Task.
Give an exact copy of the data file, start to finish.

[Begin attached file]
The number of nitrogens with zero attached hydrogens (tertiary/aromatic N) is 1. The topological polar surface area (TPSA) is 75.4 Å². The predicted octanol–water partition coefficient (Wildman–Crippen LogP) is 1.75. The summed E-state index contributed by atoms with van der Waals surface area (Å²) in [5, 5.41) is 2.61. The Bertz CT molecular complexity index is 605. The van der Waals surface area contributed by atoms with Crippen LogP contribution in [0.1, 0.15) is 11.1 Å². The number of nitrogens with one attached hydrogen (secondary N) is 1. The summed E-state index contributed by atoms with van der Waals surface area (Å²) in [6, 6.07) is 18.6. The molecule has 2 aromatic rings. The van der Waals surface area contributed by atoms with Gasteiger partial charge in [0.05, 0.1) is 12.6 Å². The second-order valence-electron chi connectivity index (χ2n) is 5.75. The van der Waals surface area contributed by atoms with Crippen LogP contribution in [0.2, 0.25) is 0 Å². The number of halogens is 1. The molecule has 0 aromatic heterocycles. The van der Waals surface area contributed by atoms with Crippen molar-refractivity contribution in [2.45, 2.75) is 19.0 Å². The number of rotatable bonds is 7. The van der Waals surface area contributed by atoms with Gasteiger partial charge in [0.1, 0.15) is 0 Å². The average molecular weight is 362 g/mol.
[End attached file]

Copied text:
The number of nitrogens with zero attached hydrogens (tertiary/aromatic N) is 1. The topological polar surface area (TPSA) is 75.4 Å². The predicted octanol–water partition coefficient (Wildman–Crippen LogP) is 1.75. The summed E-state index contributed by atoms with van der Waals surface area (Å²) in [5, 5.41) is 2.61. The Bertz CT molecular complexity index is 605. The van der Waals surface area contributed by atoms with Crippen LogP contribution in [0.1, 0.15) is 11.1 Å². The number of nitrogens with one attached hydrogen (secondary N) is 1. The summed E-state index contributed by atoms with van der Waals surface area (Å²) in [6, 6.07) is 18.6. The molecule has 2 aromatic rings. The van der Waals surface area contributed by atoms with Gasteiger partial charge in [0.05, 0.1) is 12.6 Å². The second-order valence-electron chi connectivity index (χ2n) is 5.75. The van der Waals surface area contributed by atoms with Crippen LogP contribution in [0.2, 0.25) is 0 Å². The number of halogens is 1. The molecule has 0 aromatic heterocycles. The van der Waals surface area contributed by atoms with Crippen molar-refractivity contribution in [2.45, 2.75) is 19.0 Å². The number of rotatable bonds is 7. The van der Waals surface area contributed by atoms with Gasteiger partial charge in [0.1, 0.15) is 0 Å². The average molecular weight is 362 g/mol.